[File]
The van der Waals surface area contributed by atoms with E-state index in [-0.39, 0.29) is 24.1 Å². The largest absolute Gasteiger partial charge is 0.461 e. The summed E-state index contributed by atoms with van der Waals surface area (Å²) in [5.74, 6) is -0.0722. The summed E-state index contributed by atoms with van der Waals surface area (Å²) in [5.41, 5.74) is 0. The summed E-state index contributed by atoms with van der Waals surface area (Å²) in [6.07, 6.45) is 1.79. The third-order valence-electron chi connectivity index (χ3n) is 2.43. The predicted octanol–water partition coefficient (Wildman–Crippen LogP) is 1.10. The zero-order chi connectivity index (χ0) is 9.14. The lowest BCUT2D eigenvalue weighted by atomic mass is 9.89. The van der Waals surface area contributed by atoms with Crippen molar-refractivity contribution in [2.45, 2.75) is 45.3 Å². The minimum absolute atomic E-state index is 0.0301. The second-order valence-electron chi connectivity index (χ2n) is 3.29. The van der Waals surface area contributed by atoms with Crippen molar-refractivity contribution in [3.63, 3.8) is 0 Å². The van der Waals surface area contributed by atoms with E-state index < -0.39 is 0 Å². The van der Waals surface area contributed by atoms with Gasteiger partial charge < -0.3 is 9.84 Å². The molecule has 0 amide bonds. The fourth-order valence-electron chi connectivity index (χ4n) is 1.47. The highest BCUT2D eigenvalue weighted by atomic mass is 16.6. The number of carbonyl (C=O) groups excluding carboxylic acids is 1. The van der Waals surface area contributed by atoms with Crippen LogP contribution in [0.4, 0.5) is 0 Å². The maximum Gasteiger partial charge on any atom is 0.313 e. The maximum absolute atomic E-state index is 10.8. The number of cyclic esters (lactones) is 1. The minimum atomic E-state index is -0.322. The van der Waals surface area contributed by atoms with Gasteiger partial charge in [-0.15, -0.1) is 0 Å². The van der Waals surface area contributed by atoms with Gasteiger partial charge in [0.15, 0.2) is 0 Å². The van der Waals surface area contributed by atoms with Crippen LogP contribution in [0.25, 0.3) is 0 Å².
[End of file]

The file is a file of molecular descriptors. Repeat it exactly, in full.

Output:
The van der Waals surface area contributed by atoms with E-state index in [-0.39, 0.29) is 24.1 Å². The largest absolute Gasteiger partial charge is 0.461 e. The summed E-state index contributed by atoms with van der Waals surface area (Å²) in [5.74, 6) is -0.0722. The summed E-state index contributed by atoms with van der Waals surface area (Å²) in [5.41, 5.74) is 0. The summed E-state index contributed by atoms with van der Waals surface area (Å²) in [6.07, 6.45) is 1.79. The third-order valence-electron chi connectivity index (χ3n) is 2.43. The predicted octanol–water partition coefficient (Wildman–Crippen LogP) is 1.10. The zero-order chi connectivity index (χ0) is 9.14. The lowest BCUT2D eigenvalue weighted by atomic mass is 9.89. The van der Waals surface area contributed by atoms with Crippen molar-refractivity contribution in [2.45, 2.75) is 45.3 Å². The minimum absolute atomic E-state index is 0.0301. The second-order valence-electron chi connectivity index (χ2n) is 3.29. The van der Waals surface area contributed by atoms with Crippen molar-refractivity contribution in [3.63, 3.8) is 0 Å². The van der Waals surface area contributed by atoms with E-state index < -0.39 is 0 Å². The van der Waals surface area contributed by atoms with Gasteiger partial charge < -0.3 is 9.84 Å². The molecule has 0 amide bonds. The fourth-order valence-electron chi connectivity index (χ4n) is 1.47. The highest BCUT2D eigenvalue weighted by atomic mass is 16.6. The number of carbonyl (C=O) groups excluding carboxylic acids is 1. The van der Waals surface area contributed by atoms with Crippen LogP contribution in [0.4, 0.5) is 0 Å². The maximum Gasteiger partial charge on any atom is 0.313 e. The maximum absolute atomic E-state index is 10.8. The number of cyclic esters (lactones) is 1. The minimum atomic E-state index is -0.322. The van der Waals surface area contributed by atoms with Gasteiger partial charge in [-0.15, -0.1) is 0 Å². The van der Waals surface area contributed by atoms with Gasteiger partial charge in [0.15, 0.2) is 0 Å². The van der Waals surface area contributed by atoms with Crippen LogP contribution in [0.25, 0.3) is 0 Å².